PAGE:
That is my favourite bit of path in the woods by my house. It’s also the most productive. When I get stuck with a storyline or a finicky little plot detail that just won’t iron out, that’s where I go, and solutions become clear. Big epiphanies about characters and back stories happen there too. Maybe it’s because it’s a timeless landscape. Or maybe I just feel relaxed and at peace there.
Just now though, I am recovering from flu and can’t walk in the woods. Soon, I tell myself. Soon. I can sit up and write so I may really need to go there soon!
Local Quine Kate the Quiet Knitter’s review “This wonderful magical tale then takes a deviation towards the darkness and from here Sinclair’s research and writing really shines. Her portrayal of 16th century Scotland is entrancing, and the details of the witch-hunts taking place in that time are fascinating.”
On the Mum, Write NOW blog “Overall the characters are lovable, I found it interesting that their lives intertwined slightly with Shakespeare and also touched on LGBT culture and attitudes at that time. It really felt that there was a depth of historical knowledge informing the narrative which I always enjoy.”
And the Wee Writing Lassie wrote about the book and asked me 7 impertinent questions! “Another inclusive detail in Ailish’s novel is the fact that her heroine – Isobell – is a plus sized woman, and this is never treated like a problem, or something about her that needs to be fixed, by the narrative. All body type inclusion, yeah!”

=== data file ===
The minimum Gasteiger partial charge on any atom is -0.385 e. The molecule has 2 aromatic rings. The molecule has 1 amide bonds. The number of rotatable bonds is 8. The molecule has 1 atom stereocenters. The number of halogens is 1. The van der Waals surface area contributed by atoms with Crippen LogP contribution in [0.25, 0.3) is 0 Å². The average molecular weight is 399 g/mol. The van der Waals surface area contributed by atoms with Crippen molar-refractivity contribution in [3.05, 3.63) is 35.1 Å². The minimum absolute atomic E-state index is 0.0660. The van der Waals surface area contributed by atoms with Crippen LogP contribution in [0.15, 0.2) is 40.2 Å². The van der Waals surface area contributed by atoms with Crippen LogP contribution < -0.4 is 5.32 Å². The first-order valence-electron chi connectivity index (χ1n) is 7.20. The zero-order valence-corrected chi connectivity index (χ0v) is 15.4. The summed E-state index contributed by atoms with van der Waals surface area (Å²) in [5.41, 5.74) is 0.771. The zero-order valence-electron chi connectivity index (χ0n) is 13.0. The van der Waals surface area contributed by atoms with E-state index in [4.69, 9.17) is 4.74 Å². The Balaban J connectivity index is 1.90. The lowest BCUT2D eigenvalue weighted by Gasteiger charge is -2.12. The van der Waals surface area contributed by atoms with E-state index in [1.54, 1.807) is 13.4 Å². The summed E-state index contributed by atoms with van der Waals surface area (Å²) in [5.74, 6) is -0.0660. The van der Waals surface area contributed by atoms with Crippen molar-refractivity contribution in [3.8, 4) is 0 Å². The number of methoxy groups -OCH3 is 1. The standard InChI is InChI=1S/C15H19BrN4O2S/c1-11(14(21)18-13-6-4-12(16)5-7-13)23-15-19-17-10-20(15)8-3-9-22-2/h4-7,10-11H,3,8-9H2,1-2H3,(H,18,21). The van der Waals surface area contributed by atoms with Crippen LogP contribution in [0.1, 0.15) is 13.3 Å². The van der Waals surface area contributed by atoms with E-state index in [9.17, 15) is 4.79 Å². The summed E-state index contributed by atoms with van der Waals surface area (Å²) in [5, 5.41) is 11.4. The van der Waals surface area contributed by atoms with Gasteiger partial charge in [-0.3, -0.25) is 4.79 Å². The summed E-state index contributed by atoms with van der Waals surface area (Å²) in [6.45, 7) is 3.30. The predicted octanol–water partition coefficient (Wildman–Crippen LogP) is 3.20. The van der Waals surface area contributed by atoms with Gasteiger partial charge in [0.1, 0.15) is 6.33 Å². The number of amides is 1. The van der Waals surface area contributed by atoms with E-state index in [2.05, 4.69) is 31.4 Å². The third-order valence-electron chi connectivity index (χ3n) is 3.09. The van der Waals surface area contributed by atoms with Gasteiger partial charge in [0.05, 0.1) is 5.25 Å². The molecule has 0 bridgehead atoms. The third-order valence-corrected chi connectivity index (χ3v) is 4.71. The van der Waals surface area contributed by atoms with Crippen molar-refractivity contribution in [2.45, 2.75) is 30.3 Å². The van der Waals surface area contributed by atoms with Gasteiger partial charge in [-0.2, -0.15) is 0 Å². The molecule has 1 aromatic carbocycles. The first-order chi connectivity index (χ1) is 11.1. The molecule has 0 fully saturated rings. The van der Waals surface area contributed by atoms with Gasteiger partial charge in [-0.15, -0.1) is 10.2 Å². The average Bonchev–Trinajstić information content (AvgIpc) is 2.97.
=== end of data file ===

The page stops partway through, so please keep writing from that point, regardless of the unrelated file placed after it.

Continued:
Beautiful isn’t it? Yet, I felt panicked when I saw the loch was being drained. I stood like an angry lorax at the side, pointing at trees that had been felled to carve an ugly canal in the bank, asking irate questions: Why? When will it be fixed? Why?
How could I have forgotten what proper cold feels like? It pulls you up short as you realise that just breathing in the sub zero air is going to chill you, no matter how well wrapped up you are. And the dark, the days that don’t begin until half way through the morning and seem to end at 3 in the afternoon. This is the truth of December in Scotland. Even when there is only a tiny amount of snow.
I complain (this was especially evident during the five hour power cut we had last week), but I love it. It’s a time of hibernation, of books and log fires, and writing, writing, writing; no hot sun to distract and lure, only the occasional frosty bright sunrise. And that little bit of snow.
I’m also enjoying all the Christmas cookies and hot chocolate of the season, sparkly tree lights, nostalgia made real.
It’ll all be over soon. The Solstice will herald the lightening of the nights, that’s always noticeable quite quickly. But for now I appreciate the views of winter: the loch is frozen and my neighbour forgot to take in his boat, now also frozen.
And the field makes me think of chocolate cake dusted with icing sugar…